SP: Or, was published in 2009–2010, and there’s a line in the play where Aphra is talking about the Roundheads, and she refers to them as a ‘[r]epressive regime, the rule of the mob, disguised as democracy,’ and my mind immediately went to the Tea Party. I have no idea when Adams was writing this, who or what she was thinking about, but that’s where my mind went.
Holley: Very possibly. One of the places where it really strikes me as correlation to now is when William is trying to convince Aphra that there’s this Catholic plot to kill the king and she says, ‘It’s too easy, it’s too pat,’ and that whole passage seems to me to be a direct correlation to the demonization of Islam and of Muslims. How easy it is to place blame. If you want to convince someone that there’s a plot to commit a terrorist act, just say it’s a Muslim. And Aphra is saying that it’s just too easy to say it’s a Catholic. There’s that resonance as well.
I think it’s interesting the way that time resonates in the play; I think she wanted maybe something a little more overtly anachronistic to happen. I’m not sure that got accomplished in the script well enough for people [to notice]. I’ve seen some things in pictures with set designs and costumes where it seemed like they were trying to incorporate some sixties themes. Paisley for example. One of the sets had walls that looked like something you might have seen on The Dating Game or Laugh-In.
SP: [Laughing] That would be distracting.
Holley: I think so too. So, consequently, here we are. We open in two weeks, and I’m still in process with this whole question. It doesn’t feel to me like we’re going to end up pushing anything because I just don’t think it’s strong enough textually.
[Editor’s note: I must interrupt here and say that Holley works this out brilliantly (and beautifully) in her choices of music.]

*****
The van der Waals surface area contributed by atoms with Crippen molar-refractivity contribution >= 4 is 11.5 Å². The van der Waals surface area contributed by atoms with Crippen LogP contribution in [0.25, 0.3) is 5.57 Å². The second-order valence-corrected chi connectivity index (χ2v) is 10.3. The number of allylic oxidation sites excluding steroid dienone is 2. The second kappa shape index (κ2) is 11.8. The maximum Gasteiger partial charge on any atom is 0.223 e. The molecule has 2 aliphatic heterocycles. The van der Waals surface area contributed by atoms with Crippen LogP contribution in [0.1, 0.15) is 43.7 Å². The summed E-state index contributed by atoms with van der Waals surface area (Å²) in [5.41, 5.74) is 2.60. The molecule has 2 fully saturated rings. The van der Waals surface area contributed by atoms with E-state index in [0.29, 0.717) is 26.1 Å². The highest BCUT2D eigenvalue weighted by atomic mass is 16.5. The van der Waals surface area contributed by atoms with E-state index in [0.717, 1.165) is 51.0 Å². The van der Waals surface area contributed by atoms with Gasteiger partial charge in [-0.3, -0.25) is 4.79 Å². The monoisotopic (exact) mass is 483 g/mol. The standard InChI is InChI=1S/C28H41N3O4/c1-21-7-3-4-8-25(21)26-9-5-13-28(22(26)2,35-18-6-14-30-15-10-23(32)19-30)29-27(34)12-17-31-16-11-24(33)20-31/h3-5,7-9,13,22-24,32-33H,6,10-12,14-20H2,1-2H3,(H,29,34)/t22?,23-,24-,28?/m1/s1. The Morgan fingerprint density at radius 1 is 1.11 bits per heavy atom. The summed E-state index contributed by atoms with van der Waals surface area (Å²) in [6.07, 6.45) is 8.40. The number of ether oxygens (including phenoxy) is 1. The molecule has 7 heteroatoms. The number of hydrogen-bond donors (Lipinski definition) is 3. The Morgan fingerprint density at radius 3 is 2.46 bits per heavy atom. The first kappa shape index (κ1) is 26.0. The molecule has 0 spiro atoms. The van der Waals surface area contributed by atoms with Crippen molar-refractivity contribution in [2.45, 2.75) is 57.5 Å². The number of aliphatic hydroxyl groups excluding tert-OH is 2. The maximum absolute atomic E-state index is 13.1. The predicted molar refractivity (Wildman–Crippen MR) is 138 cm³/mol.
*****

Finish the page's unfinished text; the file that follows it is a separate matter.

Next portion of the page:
Holley [continuing]: And that’s a lot to ask from a play — to expect it to resonate with multiple generations. To me, the play is fun in and of itself, the way it self-consciously plays on itself. There are lines in the play about plays that then reflect on the play. And there’s a wonderful little moment … you mentioned Virginia Woolf [before we began the interview], and at one point, Aphra says, ‘This is the first time in my life I’ve had a room of my own.’
SP: I noticed that too. Good for Adams.
Holley: Aphra Behn is widely known now in intellectual and artistic circles as having been possibly the first famous writer of plays in the Western tradition. She also wrote Oroonoko, which is a novel which, I think, some people call the first novel.
So I don’t have to look outside to those other resonances, although I don’t think I can just ignore them. But I wouldn’t have to look for them to find the play interesting because, as a theatre artist myself, to be present in this play at a moment in time when women are for the first time on stage — and they haven’t even started writing yet; Aphra’s going to be the first — I understand how huge that is.
SP: I was also struck with how driven Aphra is. There are moments in the play where everything is falling apart and she still can’t help herself; she has to stop and write. When she learns about William … when she’s about to join her friends in bed … it doesn’t matter. An idea hits her and she must pause to write it down. She has to write first. She can’t help herself. She can’t not do it.
Holley: She can’t not do it. That’s exactly right.
SP: How familiar are you with her other writings, besides Oroonoko?
Holley: Not very.
SP: Virginia Woolf specifically says in A Room of One’s Own that Behn’s career, the fact that she earned a living with her writing, “outweighs anything that she actually wrote.” And Harold Bloom, whom I admit is a polarizing critic, calls Behn a “fourth-rate playwright” and argues that teaching Behn at the expense of Shakespeare ‘dumbs down’ the curriculum.†
As hard as Bloom is on Behn, and he is, and whatever we think about him as a literary critic, I think that Virginia Woolf would have agreed with him. And we all know that she never said anything wrong.